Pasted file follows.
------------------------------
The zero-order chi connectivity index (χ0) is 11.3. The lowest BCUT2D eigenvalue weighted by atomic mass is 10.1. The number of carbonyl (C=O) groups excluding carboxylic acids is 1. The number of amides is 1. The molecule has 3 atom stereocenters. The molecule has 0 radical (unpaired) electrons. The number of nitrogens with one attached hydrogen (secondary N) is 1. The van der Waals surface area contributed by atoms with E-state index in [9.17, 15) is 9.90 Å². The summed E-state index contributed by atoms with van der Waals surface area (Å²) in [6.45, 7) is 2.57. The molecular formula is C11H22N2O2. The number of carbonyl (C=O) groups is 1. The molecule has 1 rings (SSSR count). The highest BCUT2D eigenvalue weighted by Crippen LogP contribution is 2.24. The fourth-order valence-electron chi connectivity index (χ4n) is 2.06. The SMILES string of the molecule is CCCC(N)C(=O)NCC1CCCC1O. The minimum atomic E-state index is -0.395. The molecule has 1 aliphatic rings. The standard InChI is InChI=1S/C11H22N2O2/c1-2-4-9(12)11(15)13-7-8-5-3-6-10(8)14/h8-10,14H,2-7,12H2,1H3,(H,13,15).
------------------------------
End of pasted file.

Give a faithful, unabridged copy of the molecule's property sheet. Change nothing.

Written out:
The zero-order chi connectivity index (χ0) is 11.3. The lowest BCUT2D eigenvalue weighted by atomic mass is 10.1. The number of carbonyl (C=O) groups excluding carboxylic acids is 1. The number of amides is 1. The molecule has 3 atom stereocenters. The molecule has 0 radical (unpaired) electrons. The number of nitrogens with one attached hydrogen (secondary N) is 1. The van der Waals surface area contributed by atoms with E-state index in [9.17, 15) is 9.90 Å². The summed E-state index contributed by atoms with van der Waals surface area (Å²) in [6.45, 7) is 2.57. The molecular formula is C11H22N2O2. The number of carbonyl (C=O) groups is 1. The molecule has 1 rings (SSSR count). The highest BCUT2D eigenvalue weighted by Crippen LogP contribution is 2.24. The fourth-order valence-electron chi connectivity index (χ4n) is 2.06. The SMILES string of the molecule is CCCC(N)C(=O)NCC1CCCC1O. The minimum atomic E-state index is -0.395. The molecule has 1 aliphatic rings. The standard InChI is InChI=1S/C11H22N2O2/c1-2-4-9(12)11(15)13-7-8-5-3-6-10(8)14/h8-10,14H,2-7,12H2,1H3,(H,13,15).